Taliban prisoners in the process of being released from Pul-e-Charkhi Prison, on the outskirts of Kabul, on July 31, 2020.
Biden Faces His First Disasters in Yemen and Afghanistan
Unless it changes tack, the administration is about to make bad situations even worse.

Newly recruited Houthi fighters chant slogans as they ride a military vehicle during a gathering in the capital Sanaa to mobilize more fighters to battlefronts to fight pro-government forces in several Yemeni cities, on Jan. 3, 2017.
Saudi Arabia’s Self-Fulfilling Houthi Prophecy
The Yemeni minority group hardly had anything to do with Iran—until the Saudis got involved.

A store is hit by airstrikes in Yemen.
The Biden Administration Should Prevent an ‘Atrocity Famine’ in Yemen
After declaring an end to U.S. support for the Saudi-led offensive, there is more the president can do.


The groups that felt Yemen’s National Dialogue did not sufficiently address their concerns—the Houthis and the southern separatists—resorted to violence to advance their own agenda; these groups are now positioned to dictate Yemen’s political future. For many Yemenis, especially those who strived to implement their country’s nonviolent and relatively inclusive political transition, giving in to the Houthis is unacceptable.

Yet because Resolution 2216 reflects unrealistic and outdated demands, it merely prolongs the conflict and prevents effective negotiation. The Houthis are winning in the north, while southern separatist groups such as the Southern Transitional Council hold sway in the south, with significant help from the United Arab Emirates. Meanwhile, competing militias continue to multiply, because violence offers the only means of accessing resources and a possible seat at a future negotiating table. The National Dialogue Conference had agreed to a federal system for Yemen, yet federalism may give way to complete fragmentation. The longer the war lasts, the more the country splinters, and peace grows more elusive.

Why, then, is Resolution 2216 still in place? Under the previous U.S. administration, President Donald Trump’s antipathy toward Iran translated into unconditional support for the Saudis. His successor, President Joe Biden, has an opportunity to use U.S. influence on the Security Council to push for a new resolution. Opposition is not likely to come from Russia or China: Russia abstained from the Security Council’s vote on Resolution 2216 and would welcome a new resolution. China has cultivated relations with all parties to the conflict and is unlikely to oppose an update.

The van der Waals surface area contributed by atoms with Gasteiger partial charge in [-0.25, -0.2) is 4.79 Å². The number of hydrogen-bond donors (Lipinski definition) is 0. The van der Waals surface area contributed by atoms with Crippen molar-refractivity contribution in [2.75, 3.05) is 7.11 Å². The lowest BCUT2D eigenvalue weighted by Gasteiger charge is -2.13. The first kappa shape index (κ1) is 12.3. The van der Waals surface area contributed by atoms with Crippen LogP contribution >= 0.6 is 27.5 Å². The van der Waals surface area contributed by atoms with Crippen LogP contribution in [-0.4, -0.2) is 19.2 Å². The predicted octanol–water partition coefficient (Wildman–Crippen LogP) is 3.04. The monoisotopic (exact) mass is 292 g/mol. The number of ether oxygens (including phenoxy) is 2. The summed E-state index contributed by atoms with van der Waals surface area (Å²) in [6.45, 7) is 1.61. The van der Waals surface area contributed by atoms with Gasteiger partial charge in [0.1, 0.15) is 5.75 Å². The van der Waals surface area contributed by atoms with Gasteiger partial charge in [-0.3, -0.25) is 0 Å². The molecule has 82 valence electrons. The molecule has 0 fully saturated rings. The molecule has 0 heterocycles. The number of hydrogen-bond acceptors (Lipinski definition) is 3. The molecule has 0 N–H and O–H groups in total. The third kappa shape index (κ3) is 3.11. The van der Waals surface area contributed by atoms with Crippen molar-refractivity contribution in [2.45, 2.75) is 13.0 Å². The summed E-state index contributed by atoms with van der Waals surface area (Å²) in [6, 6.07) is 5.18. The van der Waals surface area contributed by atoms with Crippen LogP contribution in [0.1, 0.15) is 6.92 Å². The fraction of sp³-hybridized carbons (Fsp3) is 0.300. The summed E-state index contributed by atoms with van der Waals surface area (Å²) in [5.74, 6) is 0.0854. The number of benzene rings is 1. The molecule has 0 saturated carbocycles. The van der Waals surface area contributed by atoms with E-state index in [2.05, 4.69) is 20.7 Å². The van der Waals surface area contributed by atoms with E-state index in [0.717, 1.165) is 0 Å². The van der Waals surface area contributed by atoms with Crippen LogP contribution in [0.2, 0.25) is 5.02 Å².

Instead, opposition may arise from U.S. allies: The United Kingdom is the penholder for Yemen at the Security Council, meaning that it initiates all U.N. actions pertaining to Yemen. Last year, the British government drastically cut humanitarian aid for Yemen, raising questions about the U.K.’s fitness to decide Yemen’s fate.

As long as Resolution 2216 remains the framework for negotiations, it will continue to impede progress by allowing the Saudis to justify their actions as condoned by the U.N., while dissuading the Houthis from negotiating. A new resolution is necessary and should be guided by three principles: restore sovereignty, prevent meddling, and encourage inclusivity.

The current 2216 framework justifies the ongoing involvement of foreign actors in Yemen; the new resolution must emphasize Yemeni sovereignty. It should affirm Yemen’s control over its own ports and borders. The resolution should require the withdrawal of all foreign militaries from Yemen, including the illegitimate military presence of Saudi Arabia in Mahrah governorate, as well as that of the UAE on the islands of Mayun and of Socotra, a UNESCO World Heritage site. Yet in confirming Yemen’s oversight over its territory, the resolution should also emphasize Yemen’s responsibility toward its neighbors, such as condemning the Houthis’ missile attacks on Saudi Arabia.

Unless Biden uses U.S. influence at the U.N. to push for a new Security Council resolution, the United States is upholding conditions that perpetuate conflict.

The resolution should have mechanisms to prevent future instances of foreign meddling in Yemen’s affairs. An arms embargo on providing weapons to any Yemeni faction would target the involvement of Saudi Arabia, the UAE, and Iran. To help incentivize foreign actors to foster peace in Yemen, the resolution should stipulate that the arms embargo be lifted once a cease-fire has been upheld for a year. The United States, the U.K., and France—all of which profit from the sale of weapons laying waste to Yemen—must reckon with the damage they caused, such as by helping to reconstruct decimated infrastructure.

Finally, the resolution must prioritize inclusivity by encouraging the participation of all relevant groups in negotiations over Yemen’s future. It should acknowledge the grievances of the many people brutalized by Yemen’s previous dysfunction and present violence. Yet the U.N. must not dictate the terms to resolve all outstanding issues in Yemen’s civil war: These should be left to the Yemenis, lowering the bar for all sides to start negotiations.

Speaking about Yemen, Biden said on Feb. 4, “This war must end.” Yet unless he uses U.S. influence at the U.N. to push for a new Security Council resolution, the United States is upholding conditions that perpetuate conflict.

Continuing to use Resolution 2216 as the basis for international negotiation reflects a tacit willingness to prolong the conflict, in the vain hope that the Houthis might eventually concede to negotiations. In the meantime, the World Food Program estimates that 400,000 Yemeni children under 5 are likely to die of starvation in 2021—approximately one child every 80 seconds.

Annelle Sheline is a research fellow at the Quincy Institute for Responsible Statecraft. Twitter: @AnnelleSheline